Next, we will discuss the relationship between the husbands' sense of division of labor by gender role and the degree to which they approve of the wife's working. In this survey, the husbands were given a choice of four responses ranging from "strongly approve" to "strongly disapprove" to the statement "I firmly believe that men should work outside the home and women should run the household". The combined percentage of husbands who "strongly disapprove" and "somewhat disapprove" was 67.8%, so, in general, the husbands do not appear to have a strong sense of division of labor by gender role. (Figure 3-1-7)

Figure 3-1-7: I firmly believe that men should work outside and women should run the household. (Number of respondents: 2958)


Regarding the relationship between the husbands' sense of division of labor by gender role and their attitudes toward women working, 41% of the husbands answered that women can continue working even after having children, while 45% of them noted that women should quit working temporarily after childbirth and go back to work after the child gets old enough. Even if a husband does not have a strong sense of division of labor by gender role and approves of his wife working, almost half of the husbands responded that women should quit work temporarily after childbirth and go back to work after the child gets old enough. The reason is not clear at this point, but the result may strongly reflect the husbands' perception that the work environment is too difficult for women to continue working after having children.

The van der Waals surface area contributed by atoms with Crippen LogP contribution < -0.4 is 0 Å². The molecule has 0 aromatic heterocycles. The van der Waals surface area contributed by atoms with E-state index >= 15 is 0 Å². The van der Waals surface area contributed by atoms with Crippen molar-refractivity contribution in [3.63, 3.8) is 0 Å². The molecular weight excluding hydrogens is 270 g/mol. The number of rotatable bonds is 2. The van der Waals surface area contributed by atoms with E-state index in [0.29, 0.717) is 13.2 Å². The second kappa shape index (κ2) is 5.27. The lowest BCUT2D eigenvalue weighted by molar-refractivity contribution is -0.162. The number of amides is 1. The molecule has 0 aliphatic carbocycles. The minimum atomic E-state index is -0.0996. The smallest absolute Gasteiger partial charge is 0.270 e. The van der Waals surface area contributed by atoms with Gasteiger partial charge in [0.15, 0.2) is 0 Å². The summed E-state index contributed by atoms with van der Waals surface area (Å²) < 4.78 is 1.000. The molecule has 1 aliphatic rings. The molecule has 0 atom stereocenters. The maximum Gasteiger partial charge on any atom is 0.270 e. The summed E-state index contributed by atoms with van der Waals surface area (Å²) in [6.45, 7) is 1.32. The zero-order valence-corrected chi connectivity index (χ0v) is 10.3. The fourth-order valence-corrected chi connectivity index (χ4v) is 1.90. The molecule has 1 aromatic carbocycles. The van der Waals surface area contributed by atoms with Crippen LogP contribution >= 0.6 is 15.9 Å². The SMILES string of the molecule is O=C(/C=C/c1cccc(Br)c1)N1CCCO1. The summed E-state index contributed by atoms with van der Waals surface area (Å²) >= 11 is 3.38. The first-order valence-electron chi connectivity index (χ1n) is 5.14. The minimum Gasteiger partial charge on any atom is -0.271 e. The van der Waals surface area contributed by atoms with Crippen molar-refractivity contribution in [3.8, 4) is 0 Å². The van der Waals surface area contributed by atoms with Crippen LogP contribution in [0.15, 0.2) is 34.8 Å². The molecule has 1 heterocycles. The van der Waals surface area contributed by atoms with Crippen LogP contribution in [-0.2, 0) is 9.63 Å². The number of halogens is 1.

Section 2 : Child-care leave by husbands and desired child-care support


The Law Concerning the Promotion of Measures to Develop the Next Generation was established in 2003, and an increasing number of companies and local governments started working on child-care support. In this survey, 2.4% of the fathers have taken child-care leave. On the other hand, 23% of the fathers answered that they couldn't take child-care leave although they wanted to. The main reasons for their not being able to take child-care leave appear to be that they do not want to cause trouble to the company and they are too busy working. Many of the fathers mentioned that the legal system for the father-friendly child-care support, such as flexible work hours and mandatory child-care leave, needs to be improved.